The Tennessean from Nashville, Tennessee on July 5, 1992 · Page 146
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The Tennessean from Nashville, Tennessee · Page 146

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Sunday, July 5, 1992
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Page 146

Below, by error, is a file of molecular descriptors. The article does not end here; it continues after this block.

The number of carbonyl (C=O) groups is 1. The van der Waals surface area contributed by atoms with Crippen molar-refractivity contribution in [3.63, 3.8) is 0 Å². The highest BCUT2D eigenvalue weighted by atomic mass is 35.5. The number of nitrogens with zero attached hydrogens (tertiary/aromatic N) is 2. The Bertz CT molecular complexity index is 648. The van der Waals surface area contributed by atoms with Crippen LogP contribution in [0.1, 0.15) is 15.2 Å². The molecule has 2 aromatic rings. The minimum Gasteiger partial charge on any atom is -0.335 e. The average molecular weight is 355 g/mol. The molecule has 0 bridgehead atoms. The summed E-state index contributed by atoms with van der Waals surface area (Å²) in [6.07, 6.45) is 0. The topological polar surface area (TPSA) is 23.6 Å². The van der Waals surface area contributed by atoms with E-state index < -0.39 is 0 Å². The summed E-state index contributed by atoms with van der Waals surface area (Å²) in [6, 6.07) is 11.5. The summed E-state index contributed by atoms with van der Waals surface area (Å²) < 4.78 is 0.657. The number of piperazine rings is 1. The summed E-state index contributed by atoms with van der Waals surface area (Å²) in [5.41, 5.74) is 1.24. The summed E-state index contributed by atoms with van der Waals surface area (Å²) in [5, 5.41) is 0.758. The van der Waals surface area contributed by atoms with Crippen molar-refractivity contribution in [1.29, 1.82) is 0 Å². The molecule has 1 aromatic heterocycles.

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12C Tin TtnnwMiii . SundavJULV 5. 1992 1 - L '" h SPEAKING OF SPORTS Current views on the news Fatomis should! swsp dtowon antdl SBDafich . SmiEars By STEVE HUMMER Cox News Service FA TLANTA The Falcons have lost one defensive vert to another religion if it would help. Throw in some Braves tickets for games in September. Sanders is the leading Identity of these Falcons, and also happens to be the best pure coverage cornerback in football. The Falcons cannot even think of losing Sanders as they did Jordan. Fans want to see Sanders applying his gifts inside the new Georgia Dome, to check out his art in a new frame. Don't even bother to open the place if he's not going to be a part of the decor. The good news is that The Deion also needs the Falcons. The two-sport distinction is important to both his ego and his bid to take over every advertising minute. If there is the slightest trace of good sense and mutual respect remaining in this contract negotiating business, the two sides will get this settled quickly. And that's where the trouble starts. so games, then in comes their wealthy cornerback too late to point them to the playoffs. None of these compromises were they willing to forge with Brian Jordan, a safety good enough to be a Pro Bowl alternate and finish third on the team in tackles a season ago. Him, they allowed to get away to the St Louis Cardinals, for the price of $2.4 million over three years. Good luck, said the Falcons. One might argue that losing Jordan was terribly short-sighted of the Falcons, another case of their galloping cheapness overcoming the will to field a decent team. They probably could have worked the deal a little more, but they stood on the assumption that for Brian Jordan, you do not redraw a pay scale or engage in any prolonged bidding war. Maybe he wasn't the player for that statement. - For Deion Sanders, you draft a whole new set of rules. You change philosophies, alter convictions, con ..Of" tiiniB rim " " "aa"'J the house? Also, to extend Sanders past his last year of Falcons service is going to require some very un-Falcon-like maneuvering. It is going to require them to bury a little pride, to elevate a player above a plan, to perhaps accept the fact that playing in Falcons black is not a privilege that any normal person would gladly do for tips. It is quite a thicket in which the Falcons find themselves. To even have a chance at Sanders full-time would mean paying him not only top football dollar but also heaping handfuls more not to play baseball in September and October. It may make as much sense as paying farmers not to grow food, but a Sanders subsidy is an important part of any potential deal. Assuming it will not be possible to pry Sanders away from the Braves until the finish of their season, then the Falcons have to be willing to wait. A season starts without Sanders, maybe even goes sour through six or back to the sweet life of non-contact sport, and opened efforts this week to keep another from crossing over. We wish them luck in luring Deion Sanders back to his truest calling, but we also enter this phase of negotiations ;with some grave reservations. -" Talking anyone back into the NFL after he has supped Deion Sanders upon the feast of major league baseball is like trying to convince him a kick in the rear is better than a pat on the rear. In there a spin doctor in r" , v. Basketball will soon kick soccer By BOB MATTHEWS Rochester Times-Union v Profile: Brian Oldfield Recovering from a long, strange trip I i ASKETBALL is closing in on soccer as the world's most pop "It's funny to think about, but it's true. Once you get to be a world-class athlete, you find ways to get by." V. m si U BRIAN OLDFIELD By JIM LITKE Associated Press ELGIN, 111. A lot of him is different A lot of him is the same. "By my count," Brian Oldfield said before heading off for the hospital late last fall, "this is going to be the third leg surgery and the sixth one total. "And to be honest, I'm starting to lose track of which joints they've replaced and which ones are still my own." Throwing a shot put for the better part of your 46 years on the planet will do that to a body. What it did to his head, said Oldfield, one of track and field's original outlaws, is another story altogether. A short-lived fling with professionalism cost him the best years of his athletic life, but Oldfield insists to this day the whole crazy journey was worth it "I'm happy," he said, "and I've never had to take a real job. It's funny to think about but it's true. Once you get to be a world-class athlete, you find ways to get by. ... Even after I was't competing any longer, something or other always came my way to keep me from getting a real job. "And it's been worth something," he added, "to be able to do things pretty much my own way." Other people sensed Oldfield was different as early as high school, when he put the ular sport, and the inevitable spectacular feats of the U.S. basketball team at the Barcelona Olympics can only hasten the process. There are 10 fundamental reasons why basketball is destined to slam dunk soccer as the International Pastime: 1. Pele is history and Michael Jordan is happening. 2. Basketball players use all of their appendages while soccer players other than goalkeepers must pretend they don't have hands. 3. The joy of scoring a field goal in basketball is immensely more appealing than the frustration of not scoring in soccer. 4. There is nothing to match a bicycle kick for a goal, but a soccer player might do it once in a lifetime, if he is lucky. Basketball players can make a variety of nifty scoring moves every game. 5. A 10-point deficit with 10 minutes to play in a basketball game is easy to overcome. A two-goal lead with 10 minutes left in soccer usually is insurmountable. 6. With the possible exception of bowling, no sport is more made-for-TV than basketball. Sponsors love the commercial opportunities during timeouts, particularly when it takes a half-hour to play the final two minutes. The non-stop "action" of soccer limits the potential for the sport on commercial TV. 7. There are no offside calls in basketball, and you can't dunk in soccer. 8. Basketball rules change frequently to maximize the enjoyment of players and spectators. Soccer addicts consider any suggestion to alter the century-old rules blasphemy. 9. Americans tend to embrace things they do better than any other country such as play basketball, while generally ignoring things they do worse than most of the rest of the world such as play soccer. 10. The United States is the global trend-setter, and the majority of Americans love and appreciate basketball but don't have a clue about soccer. "And if you look at what happened from then on out ... few people from the West competed well after that. The Soviets, the East Germans, the Czechs, the guys who were used to military rule, to repressive regimes, they cleaned up." Poland's Wladislaw Komar threw the shot 69-6 to win the gold. Oldfield threw 68-7 and finished sixth. What followed in the next few days bissected his career. A promoter approached five dozen of the sport's premier athletes and sold them on the dream of a professional circuit called the International Track Association. "We were all young and sports was our little way of staying out of the larger world. And I remember feeling, probably because of the massacre, like there was no fun in the world," Oldfield recalled. "We knew it was going to cost us our amateur standing, but we all thought 'Hey, what the hell.' "I was looking at going home to teach school. I thought this was my chance to become the Babe Ruth of shot put To travel the world, make some commercials, get my little house with the white picket fen0? The pro circuit was a huge flop, ppgued by too little cash and too much influee by the various Olympic and track federations working to squash it But before it folded, Oldfield put the shot a world-best 75-0 at a meet in El Paso, Texas. It would be a dozen years before anyone else bettered that standard, but those same federations refused to acknowledge the throw. yj - it 1 I AP Former Middle Tennessee State track star Brian Oldfield on his way to victory in the shot put in a meet at Seattle in 1976. shot 58 feet 10 inches and went on to win Illinois state championship. A few years later, at Middle Tennessee State, he filled out to 6-foot-5 and 260 pounds, but the increase in strength wasn't nearly as impressive as how it was distributed. Depending on the needs of his team in any given meet Oldfield might compete in the discus or javelin or even the high jump. When he shifted his focus to the shot and ' came under the guidance of Coach Ted Hay-den at the University of Chicago Track Club, he became a force to be reckoned with. Then something happened at his first and only Olympics, the 1972 Summer Games in Munich on which no one had reckoned Palestinian terrorists massacred 11 Israeli athletes. "The shot put went on the day after things got secured. For days, we were living in a village and guys were walking around everywhere with machine guns. We were told , not to go out of our rooms, so we lived on candy bars and sodas. A few of us were so shook up, we were ready to go home. horseshoe-throwers in there. But they told her I wasn't going in because my throw was never of ficially recognized." He was a dominant figure on the ITA circuit but after three years of work, Oldfield had collected only $26,000 and the reputation of a hell-raiser. It wasn't unusual to see him leave his hotel room before a meet with a woman on his arm and a cigar stuck in his mouth and that certainly didn't help his chances of being reinstated for amateur competition. With that livelihood put on hold, Oldfield settled mostly in California and did everything from act (in beer commercials, naturally) to TV work (the 1976 Games for ABC) to movie consulting (Personal Best in 1980) to sparring partner for Muhammad Ali. He was reinstated in time to compete in the 1988 U.S. Olympic trials, but by then he was 42 and his best years long behind him. After throwing 67 feet and better in practice, Oldfield threw 62-10 in the competition and finished ninth. It was his last meet In July 1990, he returned home for a family picnic and decided to stay. Since then, he has been checking in and out of hospitals to get his body back together and exploring coaching possibilities. "I can't say I would have done things differently, but if I had the chance, I would have done one thing better," he said. "I would have, thrown the damn thing farther." "It was done on national TV, there was a crowd there, the press saw it" he said. "But the powers-that-be went out of their way to make me a non- person. "My mother once called up the Hall of Fame here in Elgin and asked why I wasn't in there. Hell, they've got bowlers and He's ready to take on the world By BRYAN BURWELL The Detroit Sews PORTLAND, Ore. Welcome to the Great Charles Barkley Global Discovery Tour. For nearly a decade, Sir Charles has been our own little secret performing his outrageous act only on the shores of the United States. He has made us laugh and grumble, hoot and howl. He has amazed us with his talents and made us cringe with his rude, raw behavior. f . ' ' T . .. ; Y But now, Barkley is on the verge of performing his raucous act worldwide. . This week's basketball Tournament of the Ameri-;cas has been his off-Broad-J'ay warm-up before giving the world full exposure on Barcelona's Olympic stage. Every day, it's another wild tale for Sir Charles, as he cuts through all language barriers, insults for- eipn leaders, enlightens the "Until now, he was a regular star, not a great star like Magic. You see, Magic has always been known for his capacity for the leadership, and he and Michael were known for their ability to win. But Charles, he was known for ... uh, how you say? His capacity for the colorful joke. He is a very funny guy, Charles, he makes us all laugh. But now we are all seeing the powerful way he plays the game." Yes, he does have a remarkably powerful game. But let's get back to that capacity for the colorful joke thing. Yes, that is what is attracting the international media. The day before the U.S. faced Cuba here, someone asked Barkley what he knew about the Cubans. "All I know is that they're led by some old scruffy guy with a beard who smokes cigars," he replied. On the same day, he was sitting at a table talking to a couple of U.S. reporters when a smiling stranger in a baseball cap that said "Solo Basquet" on it stood next to Barkley, put his arm around him and grinned as another guy took a picture. Barkley, stunned, stared at the smiling stranger for a second, then said, "Damn, you're ugly!" The smiling stranger, clueless, nodded and said, "No hablo ingles. Argentina Argentina." "Oh, you're from Argentina, huh?" Charles said. "Si, Argentina," the smiling stranger said. "Well, do you understand this?" Barkley wondered. "Do you understand we're gonna kick y'alls butts? Do you understand that?" Final score Wednesday night USA 128, Argentina 87. Sir Charles' line 23 points, four rebounds, two steals. Before the Dream Team stepped on the floor against Panama earlier this week, someone asked Barkley his motivation. He grinned and without hesitation said, "To get the canal back." One night later, after stomping on the Panamanians, 112-52, the first words out of his mouth were, "We got the canal back; now we can sail around the wonjl" The world is waiting. Agassi and anybody, I'm rooting for the one who didn't have his hair frosted in a Las Vegas salon before the tournament We're about two weeks away from training camp, and the Los Angeles Rams don't have a running back they can count on. They should make a strong pitch to acquire underappreciated Marcus Allen, who will also be underworked with Eric Dicker-son and Nick Bell in the Los Angeles Raiders' backfield. If you go to a card show and pay for an autograph, you're an imbecile. Wonder what the economic impact is on the cities of Phoenix; Columbus, Ohio, and Denver by being named standby World Cup venues. The NBA continues to welcome great young stars into the league each year, which makes a good show even better, but I'd love to see just one more injury-free season from Larry Bird. It's fine that Fenway Park scrapped its organ music and is playing rock and roll over the public-address system for the first time in its history, as long as no one plays We Are the Champions. the salary numbers to see the unfairness of restricted player movement The coach of the U.S. Olympic basketball team deserves to get a gold medal along with his players. Chuck Daly has experience, a great work ethic, innovative ideas and charisma, and it isn't his fault he won't need any of that in Barcelona. Oddsmakers in Vegas are wise not to post lines on the Dream Team's games in Portland. It's a little absurd to try to figure, say, how bad the Americans will beat the Argentines when the Argentines are cheering wildly for every American basket I'm picking Greg LeMond to win the Tour de France, mainly because I don't know the names of any other cyclists. If I'm the Cincinnati Reds or San Diego Padres, I might chip in and add to that $1 million offered to Deion Sanders by the Atlanta Falcons to leave the Braves early. When you hear Hartford Whalers GM Brian Burke call Eric Lindros "as tough as boiled owl," you realize that hockey people are just a little bit different than the rest of us. Call me a stuffy traditionalist but in a match between Andre By MICHAEL VENTRE Los Angeles Daily News LOS ANGELES Aftershocks from a brainstorm: When Mike Tyson dropped out of classes in prison, maybe it was just his way of avoiding the school prom. Call yourself a soccer fan if you're upset about Diego Marado-na's refusal to report to Napoli of the Italian league. Also, call yourself a psychiatrist Evander Holyfield would have been the perfect owner for the Houston Rockets. He'll never beat anyone of significance, and neither will they. Los Angeles Dodgers fans might be understandably skeptical after Greg Brock, Mike Marshall and Franklin Stubbs all came up from Class AAA Albuquerque and fizzled. But I have a feeling Eric Karros is the real deal. A warning to World Cup fans from Europe planning to come here in '94: You may be able to get away with hooliganism where you live, but we don't tolerate any acts of civil disobedience here in Los Angeles. Don't be surprised if the NFL wins the Freeman McNeil case. Those middle-class jurors might be too mesmerized by some of world on U.S. basketball's Charles Barkley manifest destiny, and on occasion speaks as only he can on the changing sociopolitical landscape of America. From a basketball standpoint Barkley has been the best non-Michael Jordan player here, first on the team in scoring and rebounds and second in steals. And Barkley has been anything but kind, jamming on everyone, cursing at referees (even if they don't understand him), and trying bis best to show the world that there are other otherworldly NBA stars worth embracing beyond Michael, Magic and Larry Legend. On the Dream Team world tour, Barkley is emerging as the most colorful and quotable superstar. "Charles has always been very popular in Italy, but not Ike Magic or MichaL" said Andrea TaffL a jour-j nalist for the Italian magazine, Giganfi Del Basket.